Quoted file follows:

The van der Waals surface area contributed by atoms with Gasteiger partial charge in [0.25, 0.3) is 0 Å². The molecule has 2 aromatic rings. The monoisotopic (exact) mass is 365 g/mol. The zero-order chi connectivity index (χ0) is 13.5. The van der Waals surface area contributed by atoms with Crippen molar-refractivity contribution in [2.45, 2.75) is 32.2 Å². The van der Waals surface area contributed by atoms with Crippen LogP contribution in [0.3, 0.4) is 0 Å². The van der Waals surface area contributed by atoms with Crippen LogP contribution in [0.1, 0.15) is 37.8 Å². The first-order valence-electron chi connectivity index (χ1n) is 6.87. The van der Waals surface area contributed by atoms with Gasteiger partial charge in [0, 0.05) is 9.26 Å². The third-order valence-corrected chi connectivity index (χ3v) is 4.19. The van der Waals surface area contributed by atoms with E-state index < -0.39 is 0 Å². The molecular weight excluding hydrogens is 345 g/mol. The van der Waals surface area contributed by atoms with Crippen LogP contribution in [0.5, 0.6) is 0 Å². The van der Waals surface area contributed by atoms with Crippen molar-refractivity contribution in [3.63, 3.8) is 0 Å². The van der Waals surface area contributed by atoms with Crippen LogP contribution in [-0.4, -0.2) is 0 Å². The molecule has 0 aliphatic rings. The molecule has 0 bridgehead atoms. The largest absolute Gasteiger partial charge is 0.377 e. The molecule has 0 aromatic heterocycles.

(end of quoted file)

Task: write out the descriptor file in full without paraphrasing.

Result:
The van der Waals surface area contributed by atoms with Gasteiger partial charge in [0.25, 0.3) is 0 Å². The molecule has 2 aromatic rings. The monoisotopic (exact) mass is 365 g/mol. The zero-order chi connectivity index (χ0) is 13.5. The van der Waals surface area contributed by atoms with Crippen molar-refractivity contribution in [2.45, 2.75) is 32.2 Å². The van der Waals surface area contributed by atoms with Crippen LogP contribution in [0.3, 0.4) is 0 Å². The van der Waals surface area contributed by atoms with Crippen LogP contribution in [0.1, 0.15) is 37.8 Å². The first-order valence-electron chi connectivity index (χ1n) is 6.87. The van der Waals surface area contributed by atoms with Gasteiger partial charge in [0, 0.05) is 9.26 Å². The third-order valence-corrected chi connectivity index (χ3v) is 4.19. The van der Waals surface area contributed by atoms with E-state index < -0.39 is 0 Å². The molecular weight excluding hydrogens is 345 g/mol. The van der Waals surface area contributed by atoms with Crippen LogP contribution in [0.5, 0.6) is 0 Å². The van der Waals surface area contributed by atoms with Crippen molar-refractivity contribution in [3.63, 3.8) is 0 Å². The van der Waals surface area contributed by atoms with Crippen LogP contribution in [-0.4, -0.2) is 0 Å². The molecule has 0 aliphatic rings. The molecule has 0 bridgehead atoms. The largest absolute Gasteiger partial charge is 0.377 e. The molecule has 0 aromatic heterocycles.